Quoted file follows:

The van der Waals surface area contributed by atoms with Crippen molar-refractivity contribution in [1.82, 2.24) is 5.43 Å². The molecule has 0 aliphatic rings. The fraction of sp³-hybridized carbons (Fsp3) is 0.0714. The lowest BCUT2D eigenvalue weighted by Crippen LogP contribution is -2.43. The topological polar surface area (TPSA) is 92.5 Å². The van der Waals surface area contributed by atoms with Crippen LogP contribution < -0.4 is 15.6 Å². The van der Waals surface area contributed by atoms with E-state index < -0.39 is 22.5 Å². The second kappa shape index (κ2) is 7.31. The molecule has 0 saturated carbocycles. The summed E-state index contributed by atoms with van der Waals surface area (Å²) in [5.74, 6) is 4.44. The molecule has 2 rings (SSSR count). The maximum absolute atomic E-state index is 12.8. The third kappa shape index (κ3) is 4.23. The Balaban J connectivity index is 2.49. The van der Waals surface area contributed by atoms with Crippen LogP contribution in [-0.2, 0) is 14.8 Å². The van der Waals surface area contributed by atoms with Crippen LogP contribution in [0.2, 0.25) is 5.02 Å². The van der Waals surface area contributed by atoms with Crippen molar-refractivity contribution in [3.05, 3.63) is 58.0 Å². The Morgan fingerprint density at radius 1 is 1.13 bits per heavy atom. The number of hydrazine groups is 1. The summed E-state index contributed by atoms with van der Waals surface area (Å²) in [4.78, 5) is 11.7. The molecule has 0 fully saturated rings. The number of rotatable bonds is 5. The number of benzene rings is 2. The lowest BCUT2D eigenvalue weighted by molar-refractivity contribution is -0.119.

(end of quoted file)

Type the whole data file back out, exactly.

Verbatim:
The van der Waals surface area contributed by atoms with Crippen molar-refractivity contribution in [1.82, 2.24) is 5.43 Å². The molecule has 0 aliphatic rings. The fraction of sp³-hybridized carbons (Fsp3) is 0.0714. The lowest BCUT2D eigenvalue weighted by Crippen LogP contribution is -2.43. The topological polar surface area (TPSA) is 92.5 Å². The van der Waals surface area contributed by atoms with Crippen LogP contribution < -0.4 is 15.6 Å². The van der Waals surface area contributed by atoms with E-state index < -0.39 is 22.5 Å². The second kappa shape index (κ2) is 7.31. The molecule has 0 saturated carbocycles. The summed E-state index contributed by atoms with van der Waals surface area (Å²) in [5.74, 6) is 4.44. The molecule has 2 rings (SSSR count). The maximum absolute atomic E-state index is 12.8. The third kappa shape index (κ3) is 4.23. The Balaban J connectivity index is 2.49. The van der Waals surface area contributed by atoms with Crippen LogP contribution in [-0.2, 0) is 14.8 Å². The van der Waals surface area contributed by atoms with Crippen LogP contribution in [0.2, 0.25) is 5.02 Å². The van der Waals surface area contributed by atoms with Crippen molar-refractivity contribution in [3.05, 3.63) is 58.0 Å². The Morgan fingerprint density at radius 1 is 1.13 bits per heavy atom. The number of hydrazine groups is 1. The summed E-state index contributed by atoms with van der Waals surface area (Å²) in [4.78, 5) is 11.7. The molecule has 0 fully saturated rings. The number of rotatable bonds is 5. The number of benzene rings is 2. The lowest BCUT2D eigenvalue weighted by molar-refractivity contribution is -0.119.